CHICAGO — A federal judge has dismissed a suit by USAA against an Illinois payday loan service alleging that it was responsible for over $3 million USAA lost in a fraudulent check-cashing scheme by third parties.
USAA Federal Savings filed a lawsuit in 2016 against PLS Financial Services Inc. claiming the company was negligent in protecting its bank members' financial and personal information. As a result, its system was vulnerable to third parties creating fraudulent checks with the stolen information. USAA argued PLS was in violation of the Illinois Consumer Fraud and Deceptive Business Practices Act (ICFA).
USAA is headquartered in Illinois, providing financial services to U.S. military personnel and veterans. PLS offers check cashing and payday lending at around 300 retailers across the nation, including Illinois.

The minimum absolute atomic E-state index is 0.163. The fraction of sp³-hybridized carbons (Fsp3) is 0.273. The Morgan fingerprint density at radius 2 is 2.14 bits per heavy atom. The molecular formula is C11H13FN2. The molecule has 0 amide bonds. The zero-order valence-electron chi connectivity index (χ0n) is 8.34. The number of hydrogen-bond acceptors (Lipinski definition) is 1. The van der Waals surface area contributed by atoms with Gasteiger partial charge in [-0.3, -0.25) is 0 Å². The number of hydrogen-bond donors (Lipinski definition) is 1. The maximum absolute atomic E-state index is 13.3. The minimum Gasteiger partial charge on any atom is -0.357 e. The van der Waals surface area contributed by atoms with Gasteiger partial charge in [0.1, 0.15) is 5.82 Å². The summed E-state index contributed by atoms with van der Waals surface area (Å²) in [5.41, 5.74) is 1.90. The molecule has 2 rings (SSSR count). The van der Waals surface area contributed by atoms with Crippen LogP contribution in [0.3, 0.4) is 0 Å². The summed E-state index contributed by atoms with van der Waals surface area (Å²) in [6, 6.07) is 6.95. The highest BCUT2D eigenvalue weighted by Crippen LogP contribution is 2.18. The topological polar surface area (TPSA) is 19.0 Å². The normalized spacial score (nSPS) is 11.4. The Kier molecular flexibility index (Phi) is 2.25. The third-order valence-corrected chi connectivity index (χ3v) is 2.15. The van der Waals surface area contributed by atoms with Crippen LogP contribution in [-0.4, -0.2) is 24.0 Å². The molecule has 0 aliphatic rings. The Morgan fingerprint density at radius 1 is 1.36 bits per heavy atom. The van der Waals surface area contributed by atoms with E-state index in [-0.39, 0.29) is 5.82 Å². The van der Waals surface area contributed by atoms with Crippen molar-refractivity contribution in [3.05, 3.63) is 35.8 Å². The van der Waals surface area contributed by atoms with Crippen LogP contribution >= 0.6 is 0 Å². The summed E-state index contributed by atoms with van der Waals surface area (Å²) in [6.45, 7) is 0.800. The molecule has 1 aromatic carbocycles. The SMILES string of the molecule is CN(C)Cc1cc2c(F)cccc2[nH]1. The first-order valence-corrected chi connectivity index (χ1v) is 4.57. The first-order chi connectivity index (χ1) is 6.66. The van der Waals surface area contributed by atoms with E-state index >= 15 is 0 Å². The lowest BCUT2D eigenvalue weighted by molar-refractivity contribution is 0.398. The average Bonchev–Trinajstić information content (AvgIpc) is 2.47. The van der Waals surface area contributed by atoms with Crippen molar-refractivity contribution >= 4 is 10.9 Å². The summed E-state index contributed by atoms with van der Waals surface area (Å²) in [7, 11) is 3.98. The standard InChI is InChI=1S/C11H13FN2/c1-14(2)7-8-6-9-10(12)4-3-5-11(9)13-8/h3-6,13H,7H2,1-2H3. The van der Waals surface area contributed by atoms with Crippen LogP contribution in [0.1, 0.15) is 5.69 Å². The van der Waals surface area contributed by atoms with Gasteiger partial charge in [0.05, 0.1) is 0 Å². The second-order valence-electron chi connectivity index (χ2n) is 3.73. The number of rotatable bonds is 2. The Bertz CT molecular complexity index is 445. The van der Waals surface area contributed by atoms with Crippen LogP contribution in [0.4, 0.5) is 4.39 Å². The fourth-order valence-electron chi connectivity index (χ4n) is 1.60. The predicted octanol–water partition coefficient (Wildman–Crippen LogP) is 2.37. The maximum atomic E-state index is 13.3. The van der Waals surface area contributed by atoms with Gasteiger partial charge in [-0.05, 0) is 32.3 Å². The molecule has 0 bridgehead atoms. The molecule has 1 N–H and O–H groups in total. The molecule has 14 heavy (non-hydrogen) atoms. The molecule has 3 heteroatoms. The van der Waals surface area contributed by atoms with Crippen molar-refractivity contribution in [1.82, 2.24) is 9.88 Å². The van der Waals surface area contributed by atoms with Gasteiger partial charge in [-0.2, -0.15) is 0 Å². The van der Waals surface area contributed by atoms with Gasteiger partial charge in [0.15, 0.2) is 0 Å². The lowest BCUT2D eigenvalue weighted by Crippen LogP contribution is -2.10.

In October 2012, the federal government and PLS settled a case after PLS was accused of not properly protecting its customers' personal information. In the settlement, PLS agreed to develop a better security system and be more diligent in protecting customer information.
However, security issues continued for PLS, USAA said. It was revealed not long after that settlement that a PLS employee was providing third parties access to its computer systems. Those third parties were creating counterfeit checks with the information available to them, assisted by the employee. USAA alleged it cashed more than 2,000 counterfeit checks cashed, costing USAA more than $3 million.
USAA argued that even though PLS is not a bank, it should be held to the same standards as other financial servicing institutions. The judge, however, said, in Illinois there is no common law duty to safeguard personal information, dismissing USAA's negligence claim. In addition, the court rejected USAA's claim of violations of the ICFA because it could not specific violations under the law.
The decision was delivered by U.S. District Judge Sara L. Ellis.
USAA was represented by attorneys with the firm of Dykema Gossett PLLC, of Chicago.
PLS was defended by the firm of Kaplan Saunders Valente & Beninati LLP, of Chicago.